The FSR Climate 2015 Annual Conference focused on the economic assessment of European climate policies.It covered the main climate-related existing policies at EU, national and subnational levels and included the following sessions, each of them with an invited speaker:
Martin Weitzman (Harvard University, USA) gave the keynote speech.
As part of the conference a Round Table on the Distribution of Costs of Climate Change Impacts and Policies took place on 22 October, from 17.00-19.00 at the Palazzo Guadagni Strozzi Sacrati (Presidenza Regione Toscana). See the recording of the round table.
Plenary presentation: Renewable energy policy Mario Ragwitz, Fraunhofer ISI
Ex-post assessment of carbon abatement and revenue effects of wind energy penetration (PAPER) Jan Abrell, Mirjam Kosch (ETH), Sebastian Rausch
Electricity imports from large-scale photovoltaics to Europe: distributional implications for Europe, Middle East and North African regions (PAPER) Birgit Bednar-Friedl, Iris Grossmann, Wolf Grossmann, Stefan Nabernegg (University of Graz), Thomas Schinko
Network transmission versus demand response: what is the impact on renewables? An application to Ireland and France (PAPER) Sean Collins, Paul Deane, Valeria Di Cosmo (Trinity College Dublin)
Combining prices and quantities pollution controls under partitioned environmental regulation Jan Abrell (ETH), Sebastian Rausch
Outward foreign direct investments patterns of Italian firms in the EU-ETS Simone Borghesi (University of Siena), Chiara Franco, Giovanni Marin
Installation exit in the EU ETS industrial sector Stefano Verde (EUI), Christoph Graf, Thijs Jong, Claudio Marcantonini
Plenary presentation: The EU ETS: ten years and counting Claudio Marcantonini, FSR Climate, EUI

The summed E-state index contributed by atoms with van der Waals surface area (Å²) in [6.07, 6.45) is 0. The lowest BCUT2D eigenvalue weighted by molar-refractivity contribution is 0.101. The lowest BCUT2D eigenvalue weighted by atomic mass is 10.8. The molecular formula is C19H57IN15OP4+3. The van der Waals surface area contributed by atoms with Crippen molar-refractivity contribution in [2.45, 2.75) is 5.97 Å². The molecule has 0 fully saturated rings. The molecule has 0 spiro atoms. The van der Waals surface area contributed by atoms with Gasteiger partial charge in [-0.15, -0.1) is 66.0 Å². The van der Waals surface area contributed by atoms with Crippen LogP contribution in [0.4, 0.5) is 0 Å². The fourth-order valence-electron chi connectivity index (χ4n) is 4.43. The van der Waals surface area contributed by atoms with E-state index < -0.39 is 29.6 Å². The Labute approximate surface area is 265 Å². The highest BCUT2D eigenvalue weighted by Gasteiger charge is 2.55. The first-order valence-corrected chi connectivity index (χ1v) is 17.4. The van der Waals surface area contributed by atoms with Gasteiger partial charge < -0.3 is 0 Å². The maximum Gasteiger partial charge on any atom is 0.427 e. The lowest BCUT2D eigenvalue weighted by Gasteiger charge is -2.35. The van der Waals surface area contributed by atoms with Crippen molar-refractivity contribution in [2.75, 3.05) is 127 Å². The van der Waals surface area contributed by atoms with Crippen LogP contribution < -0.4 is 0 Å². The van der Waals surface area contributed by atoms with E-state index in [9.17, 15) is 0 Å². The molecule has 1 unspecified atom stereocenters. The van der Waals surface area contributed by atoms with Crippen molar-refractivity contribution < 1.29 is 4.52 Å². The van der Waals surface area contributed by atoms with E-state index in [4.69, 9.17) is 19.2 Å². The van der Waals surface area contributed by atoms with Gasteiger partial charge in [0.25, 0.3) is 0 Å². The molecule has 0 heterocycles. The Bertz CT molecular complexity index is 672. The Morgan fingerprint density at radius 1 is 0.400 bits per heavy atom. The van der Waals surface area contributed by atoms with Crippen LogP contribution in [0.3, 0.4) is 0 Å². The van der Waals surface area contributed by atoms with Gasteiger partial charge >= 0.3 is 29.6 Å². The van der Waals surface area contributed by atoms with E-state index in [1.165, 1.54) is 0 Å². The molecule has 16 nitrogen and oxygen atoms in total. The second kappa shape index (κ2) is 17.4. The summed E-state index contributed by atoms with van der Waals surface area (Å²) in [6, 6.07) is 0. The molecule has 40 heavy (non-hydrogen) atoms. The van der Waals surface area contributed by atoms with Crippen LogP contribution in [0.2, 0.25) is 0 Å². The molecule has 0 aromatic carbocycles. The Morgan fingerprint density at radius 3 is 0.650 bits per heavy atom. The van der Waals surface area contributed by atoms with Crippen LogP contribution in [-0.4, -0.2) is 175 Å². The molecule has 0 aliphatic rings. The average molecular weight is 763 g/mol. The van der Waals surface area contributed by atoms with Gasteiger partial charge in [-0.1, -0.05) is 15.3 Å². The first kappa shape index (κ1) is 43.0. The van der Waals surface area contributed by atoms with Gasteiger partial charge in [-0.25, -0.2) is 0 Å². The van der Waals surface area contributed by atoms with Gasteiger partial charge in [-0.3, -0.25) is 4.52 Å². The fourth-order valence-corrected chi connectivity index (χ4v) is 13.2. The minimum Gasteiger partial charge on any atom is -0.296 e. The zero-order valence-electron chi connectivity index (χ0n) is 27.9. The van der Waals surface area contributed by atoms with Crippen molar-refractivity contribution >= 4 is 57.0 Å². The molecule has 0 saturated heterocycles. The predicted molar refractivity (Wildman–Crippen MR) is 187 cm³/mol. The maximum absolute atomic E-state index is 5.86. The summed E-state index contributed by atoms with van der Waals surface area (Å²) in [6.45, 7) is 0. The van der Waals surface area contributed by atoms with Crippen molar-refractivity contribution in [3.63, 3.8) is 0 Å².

Politics matters: regulatory events as catalysts for price formation under cap-and-trade (PAPER) Nicolas Koch (Mercator Research Institute on Global Commons and Climate Change), Godefroy Grosjean, Sabine Fuss, Ottmar Edenhofer
Absolute vs. intensity-based emissions caps for target setting: an obstacle to linking the EU ETS to Chinese national ETS? (PAPER) Yingying Zeng (University of Groningen), Stefan E. Weishaar, Oscar Couwenberg
Searching for carbon leaks in multinational companies (PAPER) Antoine Dechezleprêtre, Caterina Gennaioli, Ralf Martin, Mirabelle Muûls, Thomas Störk (Pompeu Fabra University)
On the economics of electricity markets with renewable energies Carsten Helm, Mathias Mier (University of Oldenburg)
The Swiss energy transition: a demand-side perspective (PAPER) Alessandra Motz (Università della Svizzera italiana), Rico Maggi
Keynote speech: Can negotiating a uniform carbon price help to internalize the global warming externality? Martin Weitzman, Harvard University
Plenary presentation: Energy taxation to correct external costs Ian Parry, International Monetary Fund
A carbon tax and the risk of inequity (PAPER) Emmanuel Combet (CIRED), Frédéric Ghersi, Jean-Charles Hourcade, Camille Thubin
Solving the climate dilemma, an International carbon-price commitment promotes cooperation Peter Cramton (European University Institute, University of Maryland and University of Cologne), David MacKay, Axel Ockenfels, Steven Stoft: